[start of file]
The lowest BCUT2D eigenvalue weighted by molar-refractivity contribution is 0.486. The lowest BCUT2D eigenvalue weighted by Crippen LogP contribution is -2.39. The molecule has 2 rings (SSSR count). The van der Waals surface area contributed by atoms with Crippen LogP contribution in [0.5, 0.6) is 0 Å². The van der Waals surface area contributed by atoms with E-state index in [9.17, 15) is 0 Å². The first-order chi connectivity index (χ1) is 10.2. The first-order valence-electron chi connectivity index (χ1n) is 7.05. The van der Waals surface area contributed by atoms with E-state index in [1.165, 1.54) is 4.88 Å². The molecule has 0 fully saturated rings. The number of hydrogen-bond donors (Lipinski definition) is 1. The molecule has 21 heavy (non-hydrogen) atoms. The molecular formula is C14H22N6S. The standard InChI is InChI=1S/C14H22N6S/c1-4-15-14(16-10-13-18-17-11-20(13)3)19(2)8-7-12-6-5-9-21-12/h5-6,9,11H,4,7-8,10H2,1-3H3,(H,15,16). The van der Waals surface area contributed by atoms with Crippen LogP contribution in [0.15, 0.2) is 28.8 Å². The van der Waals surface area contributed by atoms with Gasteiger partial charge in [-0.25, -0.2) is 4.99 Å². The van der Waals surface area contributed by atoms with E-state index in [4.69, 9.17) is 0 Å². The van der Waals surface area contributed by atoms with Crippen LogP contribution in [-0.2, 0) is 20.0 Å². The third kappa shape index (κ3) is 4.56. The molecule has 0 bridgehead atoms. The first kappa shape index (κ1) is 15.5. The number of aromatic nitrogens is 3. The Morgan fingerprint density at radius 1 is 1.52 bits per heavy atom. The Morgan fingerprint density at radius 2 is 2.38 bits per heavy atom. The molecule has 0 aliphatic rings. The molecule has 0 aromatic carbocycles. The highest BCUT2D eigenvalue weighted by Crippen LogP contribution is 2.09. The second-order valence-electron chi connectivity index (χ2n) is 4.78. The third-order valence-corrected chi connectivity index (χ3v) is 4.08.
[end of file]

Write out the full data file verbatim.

The lowest BCUT2D eigenvalue weighted by molar-refractivity contribution is 0.486. The lowest BCUT2D eigenvalue weighted by Crippen LogP contribution is -2.39. The molecule has 2 rings (SSSR count). The van der Waals surface area contributed by atoms with Crippen LogP contribution in [0.5, 0.6) is 0 Å². The van der Waals surface area contributed by atoms with E-state index in [9.17, 15) is 0 Å². The first-order chi connectivity index (χ1) is 10.2. The first-order valence-electron chi connectivity index (χ1n) is 7.05. The van der Waals surface area contributed by atoms with E-state index in [1.165, 1.54) is 4.88 Å². The molecule has 0 fully saturated rings. The number of hydrogen-bond donors (Lipinski definition) is 1. The molecule has 21 heavy (non-hydrogen) atoms. The molecular formula is C14H22N6S. The standard InChI is InChI=1S/C14H22N6S/c1-4-15-14(16-10-13-18-17-11-20(13)3)19(2)8-7-12-6-5-9-21-12/h5-6,9,11H,4,7-8,10H2,1-3H3,(H,15,16). The van der Waals surface area contributed by atoms with Crippen LogP contribution in [0.15, 0.2) is 28.8 Å². The van der Waals surface area contributed by atoms with Gasteiger partial charge in [-0.25, -0.2) is 4.99 Å². The van der Waals surface area contributed by atoms with E-state index in [4.69, 9.17) is 0 Å². The van der Waals surface area contributed by atoms with Crippen LogP contribution in [-0.2, 0) is 20.0 Å². The third kappa shape index (κ3) is 4.56. The molecule has 0 bridgehead atoms. The first kappa shape index (κ1) is 15.5. The number of aromatic nitrogens is 3. The Morgan fingerprint density at radius 1 is 1.52 bits per heavy atom. The Morgan fingerprint density at radius 2 is 2.38 bits per heavy atom. The molecule has 0 aliphatic rings. The molecule has 0 aromatic carbocycles. The highest BCUT2D eigenvalue weighted by Crippen LogP contribution is 2.09. The second-order valence-electron chi connectivity index (χ2n) is 4.78. The third-order valence-corrected chi connectivity index (χ3v) is 4.08.